Banks Behind Musk’s Twitter Deal Sitting On $13 Billion In Debt
Elon Musk’s first week as the owner of Twitter was what you’d expect from a billionaire not known for his impulse control: borderline pandemonium. But while Musk’s loudmouth antics gobble up the headlines, the banks who financed the deal are…
Elon Musk’s first week as the owner of Twitter was what you’d expect from a billionaire not known for his impulse control: borderline pandemonium. But while Musk’s loudmouth antics gobble up the headlines, the banks who financed the deal are suffering quietly, for now.
The Financial Times reported Tuesday that the banks who agreed to back Musk’s acquisition are planning to hold the $12.7 billion in debt that they lent to the Tesla founder until next year. The banks are reportedly waiting on one of two things: the markets to stabilize or Musk to come up with a clear business plan. Seems like they might want to hold out for option three…
A Bird In The Hand…
It might feel like eons ago, but Musk first declared his interest to buy Twitter in April. A group of banks led by Morgan Stanley quickly hopped onto the $44 billion deal, just a month before the economy started to ride the mudslide it’s on now. Tech stocks, including Twitter’s, tanked, making the debt much less valuable than it had been when the banks signed on. The banks also had to endure the melodrama of Musk threatening to abandon the deal and then Twitter suing him for it. Now that Musk and his bluebird have finally tied the knot, his financiers are staring down a $1 billion loss, or more.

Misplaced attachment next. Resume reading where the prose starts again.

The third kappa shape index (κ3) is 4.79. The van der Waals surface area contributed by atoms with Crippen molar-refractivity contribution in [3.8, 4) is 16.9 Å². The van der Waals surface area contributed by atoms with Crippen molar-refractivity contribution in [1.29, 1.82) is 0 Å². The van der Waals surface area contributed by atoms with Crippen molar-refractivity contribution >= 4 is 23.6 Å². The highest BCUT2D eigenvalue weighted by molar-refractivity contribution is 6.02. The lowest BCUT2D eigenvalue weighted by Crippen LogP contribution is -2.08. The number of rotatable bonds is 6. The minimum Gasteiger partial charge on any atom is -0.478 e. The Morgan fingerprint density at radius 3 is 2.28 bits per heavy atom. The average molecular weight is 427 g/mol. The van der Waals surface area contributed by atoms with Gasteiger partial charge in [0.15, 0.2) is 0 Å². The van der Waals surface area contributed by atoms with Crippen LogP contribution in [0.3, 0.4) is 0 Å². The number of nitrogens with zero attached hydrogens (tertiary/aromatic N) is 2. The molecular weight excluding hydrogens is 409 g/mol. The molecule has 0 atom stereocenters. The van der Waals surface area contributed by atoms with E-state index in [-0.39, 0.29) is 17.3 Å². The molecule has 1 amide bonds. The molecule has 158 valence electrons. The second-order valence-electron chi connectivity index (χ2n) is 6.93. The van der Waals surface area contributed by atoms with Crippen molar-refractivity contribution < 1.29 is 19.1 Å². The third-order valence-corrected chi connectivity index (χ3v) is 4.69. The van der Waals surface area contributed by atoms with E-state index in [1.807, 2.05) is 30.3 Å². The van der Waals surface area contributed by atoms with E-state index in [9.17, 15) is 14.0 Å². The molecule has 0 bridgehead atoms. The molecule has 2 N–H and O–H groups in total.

Musk made big promises when he was shopping for capital, pledging to quintuple the platform’s revenue to $26.4 billion by 2028. He’s already making moves, but they’re not exactly unambiguous:
- News got out this week that Musk wants to jack up the price of premium subscription service Twitter Blue from anywhere up to $20 per month, and make it mandatory for verified users who want to hold onto their blue checkmarks. After publicly haggling with disgruntled horror writer Stephen King, Musk settled on a price of $8, and announced the subscription would come with some small perks beyond a blue-check status symbol.
- Another way Musk can save money is by laying off staff and the question now isn’t “if” but “how many?” The Washington Post reported in October he planned cuts of 75% meaning Twitter’s 7,500 employees have been waiting for the ax to fall for weeks now, but Musk told staff this figure was wrong, according to a recent Bloomberg report. He’s already taken a scorched earth approach to the C Suite, firing CEO Parag Agrawal and dissolving Twitter’s board of directors on Monday.
In Other Musk News: While staff at Twitter brace for job cuts, Elon’s other workers at Tesla’s Fremont, California factory might see some new faces popping up. Bloomberg reports Tesla is sending around 200 workers from its Shanghai factory to help expand Fremont. Guess you could say they’ve been… shanghaied.